“They will still bear fruit in old age. They will be full of sap and very green…” (Psalm 92:14).
All generalizations are false. Including this one.
Every rule has its exceptions. Including this one.
Even so, I’m going to make some general statements about seniors. Readers will think of exceptions. But by and large, these statements have been found to be solid and trustworthy throughout long years of ministry.
One: Seniors are not against change; but they dislike abrupt change.
There are no 1948 Packards in your church parking lot. No 1952 DeSotos. But the seniors driving those Camrys and Corollas did not one day trade in that Packard for the Toyota. There were a series of incremental steps in between—like, first buying a 1955 Fairlane, then a 1962 Chevelle, followed by a 1972 Bonneville, and so forth.
I quote Rick Warren who said, “Do not use the word ‘change.’ Say ‘experiment.’ Because if this doesn’t work out, we’ll try something else.”
Two: Seniors are not against innovations in the worship service, but they dislike overdoing it.
It was an 80-year-old who told me we should erect those screens on the wall in front of the sanctuary where we would project texts and photos and videos. “It would help us be able to see the words of the songs better. And the Scriptures.” Until then, I had been reluctant to suggest this change since I had been burned a few times by older people disliking anything different.
Three: Seniors love guitars and violins and even a little percussion in church music, but they don’t like it to interfere with the actual singing.
One reason seniors love “The Old Rugged Cross” and “Amazing Grace” is simply that they know the words, recognize the tune and find it singable. They will enjoy the occasional modern worship song too, so long as it’s uplifting and worthwhile.
When I have visited churches with a contemporary service (with all kinds of musical instruments) followed by a traditional service (with nothing more than the organ and piano), invariably more seniors attend the first service than the second. Seniors love music.
Four: Seniors love to laugh and will be the first to get humor in sermons, but they don’t want it overdone. As one who does a lot of senior events, I cannot imagine one with no laughter. They love to laugh. Did you hear about the elderly couple who got married? They spent their honeymoon getting out of the car.
Seniors will laugh at that longer than anyone. There’s just enough truth in that bit of silliness for it to work.
Five: Seniors don’t resent the young people being featured and young adults coming to the front; they just don’t want to be put out to pasture themselves. Most of them have grandchildren whom they adore, so they will appreciate efforts to reach them with the gospel. Seniors love being around young people and will enjoy events where both groups are included.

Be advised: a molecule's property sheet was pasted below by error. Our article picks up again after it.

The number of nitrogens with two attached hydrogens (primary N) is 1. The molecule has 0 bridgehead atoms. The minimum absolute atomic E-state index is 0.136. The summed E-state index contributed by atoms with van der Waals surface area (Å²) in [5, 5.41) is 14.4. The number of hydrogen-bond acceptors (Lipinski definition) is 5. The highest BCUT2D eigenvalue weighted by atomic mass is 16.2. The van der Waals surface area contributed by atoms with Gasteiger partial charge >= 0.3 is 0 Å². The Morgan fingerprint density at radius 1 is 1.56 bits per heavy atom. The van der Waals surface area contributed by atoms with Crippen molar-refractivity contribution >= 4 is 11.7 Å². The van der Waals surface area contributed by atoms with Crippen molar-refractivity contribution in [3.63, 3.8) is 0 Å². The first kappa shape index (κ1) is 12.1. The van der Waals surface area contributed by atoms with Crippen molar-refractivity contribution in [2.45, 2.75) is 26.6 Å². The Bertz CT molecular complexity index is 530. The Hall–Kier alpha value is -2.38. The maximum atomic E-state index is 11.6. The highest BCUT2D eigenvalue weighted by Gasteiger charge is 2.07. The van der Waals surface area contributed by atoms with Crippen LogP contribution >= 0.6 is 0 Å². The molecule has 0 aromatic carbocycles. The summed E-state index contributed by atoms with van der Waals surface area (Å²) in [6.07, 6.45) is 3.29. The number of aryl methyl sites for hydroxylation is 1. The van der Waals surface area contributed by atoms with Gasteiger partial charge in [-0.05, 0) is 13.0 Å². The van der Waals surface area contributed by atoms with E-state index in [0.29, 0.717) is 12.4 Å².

Six: Some of your seniors have read more books than you own in your library. You will start to quote something you read recently and it turns out that several in your audience have read everything that author ever wrote. A few may have known him or her personally.
Seven: Some of your seniors have traveled, been to places you never heard of and knew personally people you use as sermon illustrations.
I tell a story about Ty Cobb, the hall-of-fame baseball player who put in 22 years with the Detroit Tigers and set a lot of records, many of which are still on the books. He is said to have come to Christ before dying in 1961. His message to the men he had played ball with said, “Fellas, I got in the bottom of the ninth. I sure wish I’d come in the top of the first.” I tell that and ask, “What inning are you in?” Once in Valdosta, Georgia, a lovely little lady came up and said, “I was Ty Cobb’s nurse at Grady Hospital in Atlanta in those last weeks of his life. A sweet, sweet man.”
Eight: Seniors can still go on mission trips and make a difference.
Becky Gilbreath Crumpton graduated from high school with my brother Ron’s class, in 1954. That puts them both around age 80. A couple of weeks ago when I saw Becky, I said rather flippantly, “So, where are you off to next time?” She said something like, “In two weeks, we’re headed to Nigeria.” (I’m not sure which country she said.) Some years back when I spoke at the Alabama Baptists’ annual convention, Becky was singled out as the Volunteer of the Year. She’s not alone, of course. So many veteran workers with our denomination’s Disaster Relief ministries are seniors and still making a great difference for Jesus. The point is, pastor, do not assume they’re too old. Some of them are younger than you, no matter what the calendar says.
Nine: They appreciate respect but despise being condescended to. Some of my friends remarked that they hate being talked down to like they are five-year-olds. Another said he dislikes people calling him “young man” or “young fella.” In most cases, “Mister Joe” or “Mrs. Mae” works.